The Russian government is betting on ‘selected’ countrymen from abroad
On 24 July, President Dmitri Medvedev signed an amendment to the law on the Russian diaspora, which illustrates a change in the government’s approach to the question of its ethnic fellows. In the face of the failure of the repatriation programme up until now, which was intended to bring Russians back to the ‘mother country’ from the CIS, the government’s new priority is to bring educated Russians into the country and involve them in modernising processes.
The new amendment, which was initiated by the government, minimally narrows the definition of affiliation to ‘countrymen abroad’. Previously, this definition had included the citizens of countries which once composed the USSR, as well as their descendants; however the new amendment excludes the descendants from this group, and somewhat increases the requirements to obtain the status of ‘countryman’.
The change in the Russian government’s approach towards cooperation with its diaspora is visible in practice. Previous repatriation programmes, which betted on a mass attraction of ‘countrymen’ to Russia, have so far failed; instead of the predicted 300,000, barely 10,000 have come to Russia. In addition, few of them wanted to settle in the regions of the Far East designated for them. As a result, the funds for this project were reduced in 2009 from 8bn to 1.8bn roubles.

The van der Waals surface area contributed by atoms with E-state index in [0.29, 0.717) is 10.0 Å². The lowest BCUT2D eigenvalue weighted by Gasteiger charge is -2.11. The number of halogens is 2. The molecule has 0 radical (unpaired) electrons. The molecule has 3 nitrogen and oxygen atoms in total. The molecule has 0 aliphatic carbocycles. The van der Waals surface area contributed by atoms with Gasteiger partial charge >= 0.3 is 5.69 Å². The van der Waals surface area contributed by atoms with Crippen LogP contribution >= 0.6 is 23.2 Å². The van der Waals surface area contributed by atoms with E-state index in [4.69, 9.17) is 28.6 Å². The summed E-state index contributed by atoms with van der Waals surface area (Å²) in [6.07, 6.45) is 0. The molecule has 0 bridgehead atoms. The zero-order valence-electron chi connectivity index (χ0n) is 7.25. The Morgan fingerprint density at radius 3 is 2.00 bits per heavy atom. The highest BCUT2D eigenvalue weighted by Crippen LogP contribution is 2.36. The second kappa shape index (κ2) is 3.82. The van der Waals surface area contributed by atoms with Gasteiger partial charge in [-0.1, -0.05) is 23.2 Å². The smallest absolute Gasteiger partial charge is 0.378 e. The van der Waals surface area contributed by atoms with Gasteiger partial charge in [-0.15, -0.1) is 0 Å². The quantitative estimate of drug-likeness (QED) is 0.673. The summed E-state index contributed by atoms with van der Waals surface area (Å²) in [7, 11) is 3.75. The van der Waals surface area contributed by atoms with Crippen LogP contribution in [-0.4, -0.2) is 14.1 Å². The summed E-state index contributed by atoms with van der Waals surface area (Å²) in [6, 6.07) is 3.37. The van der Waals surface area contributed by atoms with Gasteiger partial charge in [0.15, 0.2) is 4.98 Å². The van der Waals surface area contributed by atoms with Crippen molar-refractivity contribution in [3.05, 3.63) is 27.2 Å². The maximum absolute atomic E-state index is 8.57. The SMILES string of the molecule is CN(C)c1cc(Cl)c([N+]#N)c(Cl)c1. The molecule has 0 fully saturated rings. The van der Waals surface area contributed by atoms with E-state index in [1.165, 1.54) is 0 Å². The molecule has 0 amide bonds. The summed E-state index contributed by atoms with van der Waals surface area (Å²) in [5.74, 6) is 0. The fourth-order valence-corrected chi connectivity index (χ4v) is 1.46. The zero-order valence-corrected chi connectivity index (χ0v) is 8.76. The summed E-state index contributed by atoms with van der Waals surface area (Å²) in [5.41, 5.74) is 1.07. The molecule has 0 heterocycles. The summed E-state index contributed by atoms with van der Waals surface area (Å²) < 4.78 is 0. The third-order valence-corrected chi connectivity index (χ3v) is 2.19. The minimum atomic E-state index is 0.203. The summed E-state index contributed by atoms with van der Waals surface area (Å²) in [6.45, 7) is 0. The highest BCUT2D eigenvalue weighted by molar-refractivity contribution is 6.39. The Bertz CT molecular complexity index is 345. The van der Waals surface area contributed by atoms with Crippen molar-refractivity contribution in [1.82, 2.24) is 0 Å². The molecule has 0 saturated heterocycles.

Since the end of last year, a new approach by the government to its countrymen abroad has been apparent, which involves enrolling them in modernising priorities promoted by the Kremlin. The congress of the Russian diaspora in December 2009 saw the participation of President Medvedev, who expressed sorrow at the ‘brain drain’, and encouraged ethnic Russians to return, declaring that the state would assist them to do so. The next such congress is being prepared for this October, with some considerable pomp and circumstance; it will be entitled ‘Including our countrymen in modernising Russia’, and the organisers have declared that Moscow will take care to attract those countrymen who can help modernise the Russian economy. <jr>